Introducing the New Testament

A Historical, Literary, and Theological Survey

Materials available for professors by request only


1. The New Testament World

Discussion Prompts

  1. What historical events, situations, and conditions might account for the diversity within Judaism in the first century?
  2. What do Jews living in Palestine have in common? What made Jews different from one another, or what might cause divisions among them? Be sure to consider social and economic conditions, as well as cultural, historical, and geographical differences.
  3. What is meant by “patronage” in this chapter (text p. 44)? How does patronage use honor and shame as a kind of social currency?

Pedagogical Suggestions

Jerusalem Demographics and Ideologies

1. Create a “mock” Jerusalem. Divide the class into seven groups (one for each of the seven representative groups of people living in Jerusalem in the first century). Ask the groups to reread the section in the text that corresponds to their assigned group (text pp. 19–25). Next, have the students, as representatives of their social, religious, or political group, write out a declaration of their political and social platform for public presentation. Finally, as time allows, ask these representatives to respond to a set of (imagined or recorded) proposals from the emperor, king, procurator, the Jerusalem Sanhedrin, or Jesus’ teachings. How would their group respond to each of the following proposals?

  • to ban texts containing ideas of resurrection (Sanhedrin)
  • to “render unto Caesar what is Caesar’s” (Jesus)
  • to tax all Jerusalem Temple sacrifices in the name of Caesar (procurator)
  • to allow the setting up of a bust of Caesar in every person’s home (Herod)
  • to declare a day of sacrificing to the emperor and sharing the food with the poor (procurator)
  • “I didn’t come to destroy the law, but to uphold the law!” (Jesus)
  • to recognize the laws of God’s Torah as binding only in the Temple (Sanhedrin)that whatever enters the body is clean (Jesus)
  • to expand the Jewish Law to include the apocryphal books in Greek (Diaspora Jews)
  • to ban theological debates on God’s coming judgment (Sanhedrin)
  • to outlaw circumcision as an uncivilized practice (emperor)
  • to provide scholarships for those upper class families willing to send their sons to Rome for schooling (emperor)
  • to renew the practice of a mandatory temple tax on all Jews (Sanhedrin)
  • to appoint a new high priest of the temple on Mount Gerazim (Samaritans)
  • to throw a party to inaugurate the new gymnasium in Sephoris (Herod)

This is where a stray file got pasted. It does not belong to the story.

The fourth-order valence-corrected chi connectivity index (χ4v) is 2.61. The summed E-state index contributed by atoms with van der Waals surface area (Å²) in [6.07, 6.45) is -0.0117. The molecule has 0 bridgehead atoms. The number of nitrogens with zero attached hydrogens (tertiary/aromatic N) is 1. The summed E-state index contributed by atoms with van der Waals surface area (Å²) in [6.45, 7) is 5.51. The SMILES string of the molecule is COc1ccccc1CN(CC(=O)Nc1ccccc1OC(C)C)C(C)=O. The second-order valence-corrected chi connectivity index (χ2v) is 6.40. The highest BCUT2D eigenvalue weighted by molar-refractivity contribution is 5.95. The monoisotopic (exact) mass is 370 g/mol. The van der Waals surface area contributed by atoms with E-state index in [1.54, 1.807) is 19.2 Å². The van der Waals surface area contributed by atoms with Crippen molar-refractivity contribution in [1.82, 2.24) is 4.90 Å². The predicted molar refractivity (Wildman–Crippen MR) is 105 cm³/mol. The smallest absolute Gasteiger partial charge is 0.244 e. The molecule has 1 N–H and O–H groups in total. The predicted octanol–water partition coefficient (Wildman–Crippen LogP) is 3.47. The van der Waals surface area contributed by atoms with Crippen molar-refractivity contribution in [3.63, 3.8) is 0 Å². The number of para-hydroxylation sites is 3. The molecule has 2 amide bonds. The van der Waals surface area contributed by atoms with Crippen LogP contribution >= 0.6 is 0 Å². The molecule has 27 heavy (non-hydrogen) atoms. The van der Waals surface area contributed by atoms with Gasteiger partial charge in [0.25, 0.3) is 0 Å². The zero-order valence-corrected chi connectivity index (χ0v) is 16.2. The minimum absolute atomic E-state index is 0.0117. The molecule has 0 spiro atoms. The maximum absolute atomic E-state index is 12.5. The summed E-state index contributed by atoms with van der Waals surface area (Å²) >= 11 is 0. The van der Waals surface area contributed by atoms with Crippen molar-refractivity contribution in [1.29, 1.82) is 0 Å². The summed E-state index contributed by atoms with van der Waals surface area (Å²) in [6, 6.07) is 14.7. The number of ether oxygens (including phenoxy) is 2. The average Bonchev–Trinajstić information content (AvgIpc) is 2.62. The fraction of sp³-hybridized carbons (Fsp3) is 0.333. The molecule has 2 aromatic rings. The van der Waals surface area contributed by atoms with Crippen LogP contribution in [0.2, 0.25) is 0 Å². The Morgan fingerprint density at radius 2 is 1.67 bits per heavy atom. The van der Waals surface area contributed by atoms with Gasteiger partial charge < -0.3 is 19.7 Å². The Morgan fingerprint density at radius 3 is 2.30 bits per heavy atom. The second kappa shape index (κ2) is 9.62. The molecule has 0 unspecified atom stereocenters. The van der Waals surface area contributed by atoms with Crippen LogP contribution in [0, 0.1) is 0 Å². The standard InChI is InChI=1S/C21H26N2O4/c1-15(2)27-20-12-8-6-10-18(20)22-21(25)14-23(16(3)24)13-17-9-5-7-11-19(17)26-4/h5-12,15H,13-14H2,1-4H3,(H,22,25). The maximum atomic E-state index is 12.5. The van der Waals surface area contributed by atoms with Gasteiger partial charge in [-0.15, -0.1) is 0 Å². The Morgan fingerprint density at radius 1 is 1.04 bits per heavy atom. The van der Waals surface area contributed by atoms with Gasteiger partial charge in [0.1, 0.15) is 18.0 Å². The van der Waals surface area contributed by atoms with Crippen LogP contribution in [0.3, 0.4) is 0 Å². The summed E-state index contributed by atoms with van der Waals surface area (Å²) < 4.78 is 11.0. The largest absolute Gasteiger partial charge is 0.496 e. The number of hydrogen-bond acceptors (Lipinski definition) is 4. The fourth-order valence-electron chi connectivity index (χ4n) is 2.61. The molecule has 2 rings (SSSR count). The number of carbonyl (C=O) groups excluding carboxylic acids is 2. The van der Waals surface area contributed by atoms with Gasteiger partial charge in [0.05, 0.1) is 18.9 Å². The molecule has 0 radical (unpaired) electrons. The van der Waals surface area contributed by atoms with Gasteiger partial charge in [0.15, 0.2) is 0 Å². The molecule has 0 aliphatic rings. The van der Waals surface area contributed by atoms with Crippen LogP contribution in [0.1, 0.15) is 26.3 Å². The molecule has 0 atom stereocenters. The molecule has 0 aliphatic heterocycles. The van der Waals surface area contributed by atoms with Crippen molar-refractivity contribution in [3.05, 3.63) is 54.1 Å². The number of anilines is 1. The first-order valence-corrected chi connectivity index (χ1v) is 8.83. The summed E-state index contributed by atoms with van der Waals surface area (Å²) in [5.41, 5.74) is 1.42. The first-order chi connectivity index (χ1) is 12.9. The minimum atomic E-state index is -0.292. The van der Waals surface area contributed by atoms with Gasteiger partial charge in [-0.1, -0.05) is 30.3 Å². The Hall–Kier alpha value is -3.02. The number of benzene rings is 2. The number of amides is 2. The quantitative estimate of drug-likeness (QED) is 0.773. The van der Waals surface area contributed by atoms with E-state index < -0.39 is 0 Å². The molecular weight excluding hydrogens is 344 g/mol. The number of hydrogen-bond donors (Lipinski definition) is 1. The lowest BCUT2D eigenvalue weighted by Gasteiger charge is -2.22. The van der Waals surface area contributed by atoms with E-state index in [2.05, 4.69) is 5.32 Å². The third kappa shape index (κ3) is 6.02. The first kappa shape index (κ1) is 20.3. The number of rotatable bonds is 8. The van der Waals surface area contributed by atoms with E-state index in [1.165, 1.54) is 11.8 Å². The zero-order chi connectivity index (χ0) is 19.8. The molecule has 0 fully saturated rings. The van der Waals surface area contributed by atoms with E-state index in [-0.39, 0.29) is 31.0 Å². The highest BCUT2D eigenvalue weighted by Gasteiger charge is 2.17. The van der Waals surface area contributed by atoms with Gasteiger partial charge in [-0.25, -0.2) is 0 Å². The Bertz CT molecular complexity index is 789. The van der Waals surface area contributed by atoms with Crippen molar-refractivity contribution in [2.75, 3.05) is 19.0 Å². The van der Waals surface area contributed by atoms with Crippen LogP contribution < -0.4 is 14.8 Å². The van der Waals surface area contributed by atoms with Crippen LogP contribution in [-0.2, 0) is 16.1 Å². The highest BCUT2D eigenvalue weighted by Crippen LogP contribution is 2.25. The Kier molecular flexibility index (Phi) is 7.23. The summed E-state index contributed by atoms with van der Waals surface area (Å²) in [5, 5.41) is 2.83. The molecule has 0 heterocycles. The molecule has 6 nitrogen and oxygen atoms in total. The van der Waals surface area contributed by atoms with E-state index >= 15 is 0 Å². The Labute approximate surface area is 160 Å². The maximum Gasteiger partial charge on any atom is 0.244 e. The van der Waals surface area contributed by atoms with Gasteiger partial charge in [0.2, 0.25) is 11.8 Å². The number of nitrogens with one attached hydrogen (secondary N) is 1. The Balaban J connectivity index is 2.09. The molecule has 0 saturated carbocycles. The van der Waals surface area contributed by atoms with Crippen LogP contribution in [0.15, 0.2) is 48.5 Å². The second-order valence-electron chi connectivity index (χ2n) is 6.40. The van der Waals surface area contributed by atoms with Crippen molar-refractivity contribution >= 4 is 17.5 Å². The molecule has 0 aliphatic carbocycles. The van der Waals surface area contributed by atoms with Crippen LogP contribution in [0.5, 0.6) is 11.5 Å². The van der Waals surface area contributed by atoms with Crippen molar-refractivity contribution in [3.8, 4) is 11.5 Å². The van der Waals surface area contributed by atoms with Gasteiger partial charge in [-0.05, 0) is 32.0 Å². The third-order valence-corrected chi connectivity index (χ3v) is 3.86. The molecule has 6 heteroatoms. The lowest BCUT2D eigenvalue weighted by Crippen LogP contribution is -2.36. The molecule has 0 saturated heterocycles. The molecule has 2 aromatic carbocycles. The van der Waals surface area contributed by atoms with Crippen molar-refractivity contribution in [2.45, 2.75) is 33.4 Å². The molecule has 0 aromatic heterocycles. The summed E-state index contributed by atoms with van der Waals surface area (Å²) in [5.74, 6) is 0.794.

• that faithfulness to God means purifying your hearts, not your dishes (Jesus)
  • to publically recognize the temple on Mount Gerazim as the official place of worship of the God of Abraham (Samaritans)
  • to outlaw marriage to “foreigners” and allow only ethnically pure marriages (Pharisees)
  • to build an addition onto the Jerusalem Temple (Herod)
  • to create a special tax that the middle class (teachers, workers, artisans) must pay annually (Herod)
  • to go after the black market weapons traders in Galilee (procurator)
  • to choose a day to celebrate and recite the psalms of David as part of God’s holy scripture (Jesus’ followers)
  • to love one’s neighbor as the Good Samaritan did (Jesus)
  • to celebrate the wedding of a Jewish collector of taxes hired by Rome (Jesus)
  • to recognize that casting out demons is God’s will (Jesus)
  • to use temple funds to build a Roman aqueduct (Herod)


This exercise aims to help students understand the complexities of first-century Judaism and to debunk the sense that Judaism is a monolithic religion—in any time period. It also encourages students to move from passive learning (absorbing facts) to active application of ideas that may not have clear answers and require them to think logically of an answer that can be defended from textual evidence.

Ancient Moral Philosophy and Christianity

2. Have students turn to text page 36 (box 1.4) on the major philosophical schools. Then, choose a few of the passages below (as time permits) and ask students to debate whether the figures (from the New Testament writings) would be more at home in one philosophy or another. What is the evidence they are using? What ideas are similar between the New Testament figure and the philosophical school? How are the actions or beliefs and views different?

  • Jesus sends the disciples: Matthew 10:5–15
  • Jesus and woman: Mark 14:3–9
  • Logos: John 1:1–18
  • John the Baptist: Matthew 3